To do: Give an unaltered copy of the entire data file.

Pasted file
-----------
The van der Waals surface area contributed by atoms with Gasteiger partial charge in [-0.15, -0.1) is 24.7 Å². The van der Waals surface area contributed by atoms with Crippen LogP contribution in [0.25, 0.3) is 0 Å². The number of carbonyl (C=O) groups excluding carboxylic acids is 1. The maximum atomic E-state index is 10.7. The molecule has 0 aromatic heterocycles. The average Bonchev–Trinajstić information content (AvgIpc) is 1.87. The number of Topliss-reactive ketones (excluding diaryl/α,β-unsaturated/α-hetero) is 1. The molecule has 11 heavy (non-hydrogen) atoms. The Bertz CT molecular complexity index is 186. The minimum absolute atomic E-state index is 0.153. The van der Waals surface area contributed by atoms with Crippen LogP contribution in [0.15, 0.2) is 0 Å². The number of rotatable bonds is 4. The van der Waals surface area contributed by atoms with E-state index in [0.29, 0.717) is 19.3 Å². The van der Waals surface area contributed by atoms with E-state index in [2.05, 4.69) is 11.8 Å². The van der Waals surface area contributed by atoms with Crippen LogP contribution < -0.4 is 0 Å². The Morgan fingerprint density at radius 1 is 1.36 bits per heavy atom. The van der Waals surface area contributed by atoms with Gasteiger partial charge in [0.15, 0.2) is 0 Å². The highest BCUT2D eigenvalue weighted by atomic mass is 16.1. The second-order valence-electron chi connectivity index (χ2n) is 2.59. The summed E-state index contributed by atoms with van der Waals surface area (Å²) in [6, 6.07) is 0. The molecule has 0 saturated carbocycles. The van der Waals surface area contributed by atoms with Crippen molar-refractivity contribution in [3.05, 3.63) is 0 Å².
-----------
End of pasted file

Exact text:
The van der Waals surface area contributed by atoms with Gasteiger partial charge in [-0.15, -0.1) is 24.7 Å². The van der Waals surface area contributed by atoms with Crippen LogP contribution in [0.25, 0.3) is 0 Å². The number of carbonyl (C=O) groups excluding carboxylic acids is 1. The maximum atomic E-state index is 10.7. The molecule has 0 aromatic heterocycles. The average Bonchev–Trinajstić information content (AvgIpc) is 1.87. The number of Topliss-reactive ketones (excluding diaryl/α,β-unsaturated/α-hetero) is 1. The molecule has 11 heavy (non-hydrogen) atoms. The Bertz CT molecular complexity index is 186. The minimum absolute atomic E-state index is 0.153. The van der Waals surface area contributed by atoms with Crippen LogP contribution in [0.15, 0.2) is 0 Å². The number of rotatable bonds is 4. The van der Waals surface area contributed by atoms with E-state index in [0.29, 0.717) is 19.3 Å². The van der Waals surface area contributed by atoms with E-state index in [2.05, 4.69) is 11.8 Å². The van der Waals surface area contributed by atoms with Crippen LogP contribution < -0.4 is 0 Å². The Morgan fingerprint density at radius 1 is 1.36 bits per heavy atom. The van der Waals surface area contributed by atoms with Gasteiger partial charge in [0.15, 0.2) is 0 Å². The highest BCUT2D eigenvalue weighted by atomic mass is 16.1. The second-order valence-electron chi connectivity index (χ2n) is 2.59. The summed E-state index contributed by atoms with van der Waals surface area (Å²) in [6, 6.07) is 0. The molecule has 0 saturated carbocycles. The van der Waals surface area contributed by atoms with Crippen molar-refractivity contribution in [3.05, 3.63) is 0 Å².